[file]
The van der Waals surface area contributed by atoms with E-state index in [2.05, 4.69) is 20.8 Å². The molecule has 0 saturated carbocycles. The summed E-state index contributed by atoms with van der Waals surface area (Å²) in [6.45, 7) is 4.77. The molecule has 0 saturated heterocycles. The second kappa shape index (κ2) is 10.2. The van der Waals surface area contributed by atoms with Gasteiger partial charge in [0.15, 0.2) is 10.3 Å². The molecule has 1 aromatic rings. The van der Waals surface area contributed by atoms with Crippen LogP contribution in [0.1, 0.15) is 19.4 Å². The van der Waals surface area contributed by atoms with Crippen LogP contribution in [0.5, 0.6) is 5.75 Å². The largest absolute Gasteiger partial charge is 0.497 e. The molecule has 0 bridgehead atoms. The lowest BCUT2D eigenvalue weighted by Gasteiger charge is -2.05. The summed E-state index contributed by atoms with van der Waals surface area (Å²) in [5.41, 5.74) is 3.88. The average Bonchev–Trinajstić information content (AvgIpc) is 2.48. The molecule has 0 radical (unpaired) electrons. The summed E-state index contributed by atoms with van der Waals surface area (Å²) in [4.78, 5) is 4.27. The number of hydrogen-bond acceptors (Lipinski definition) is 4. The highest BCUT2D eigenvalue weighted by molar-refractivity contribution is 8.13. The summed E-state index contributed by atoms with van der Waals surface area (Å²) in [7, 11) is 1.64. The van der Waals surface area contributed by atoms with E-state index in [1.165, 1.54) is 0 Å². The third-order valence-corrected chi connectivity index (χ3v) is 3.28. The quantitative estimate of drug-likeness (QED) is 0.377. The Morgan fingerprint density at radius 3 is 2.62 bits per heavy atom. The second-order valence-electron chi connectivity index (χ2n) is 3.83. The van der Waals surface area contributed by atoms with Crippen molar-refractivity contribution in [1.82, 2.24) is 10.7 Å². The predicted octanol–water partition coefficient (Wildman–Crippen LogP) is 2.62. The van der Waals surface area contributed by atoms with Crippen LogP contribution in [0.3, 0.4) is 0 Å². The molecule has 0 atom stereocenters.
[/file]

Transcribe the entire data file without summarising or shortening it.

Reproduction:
The van der Waals surface area contributed by atoms with E-state index in [2.05, 4.69) is 20.8 Å². The molecule has 0 saturated carbocycles. The summed E-state index contributed by atoms with van der Waals surface area (Å²) in [6.45, 7) is 4.77. The molecule has 0 saturated heterocycles. The second kappa shape index (κ2) is 10.2. The van der Waals surface area contributed by atoms with Gasteiger partial charge in [0.15, 0.2) is 10.3 Å². The molecule has 1 aromatic rings. The van der Waals surface area contributed by atoms with Crippen LogP contribution in [0.1, 0.15) is 19.4 Å². The van der Waals surface area contributed by atoms with Crippen LogP contribution in [0.5, 0.6) is 5.75 Å². The largest absolute Gasteiger partial charge is 0.497 e. The molecule has 0 bridgehead atoms. The lowest BCUT2D eigenvalue weighted by Gasteiger charge is -2.05. The summed E-state index contributed by atoms with van der Waals surface area (Å²) in [5.41, 5.74) is 3.88. The average Bonchev–Trinajstić information content (AvgIpc) is 2.48. The molecule has 0 radical (unpaired) electrons. The summed E-state index contributed by atoms with van der Waals surface area (Å²) in [4.78, 5) is 4.27. The number of hydrogen-bond acceptors (Lipinski definition) is 4. The highest BCUT2D eigenvalue weighted by molar-refractivity contribution is 8.13. The summed E-state index contributed by atoms with van der Waals surface area (Å²) in [7, 11) is 1.64. The van der Waals surface area contributed by atoms with E-state index in [1.165, 1.54) is 0 Å². The third-order valence-corrected chi connectivity index (χ3v) is 3.28. The quantitative estimate of drug-likeness (QED) is 0.377. The Morgan fingerprint density at radius 3 is 2.62 bits per heavy atom. The second-order valence-electron chi connectivity index (χ2n) is 3.83. The van der Waals surface area contributed by atoms with Crippen molar-refractivity contribution in [1.82, 2.24) is 10.7 Å². The predicted octanol–water partition coefficient (Wildman–Crippen LogP) is 2.62. The van der Waals surface area contributed by atoms with Crippen LogP contribution in [0.3, 0.4) is 0 Å². The molecule has 0 atom stereocenters.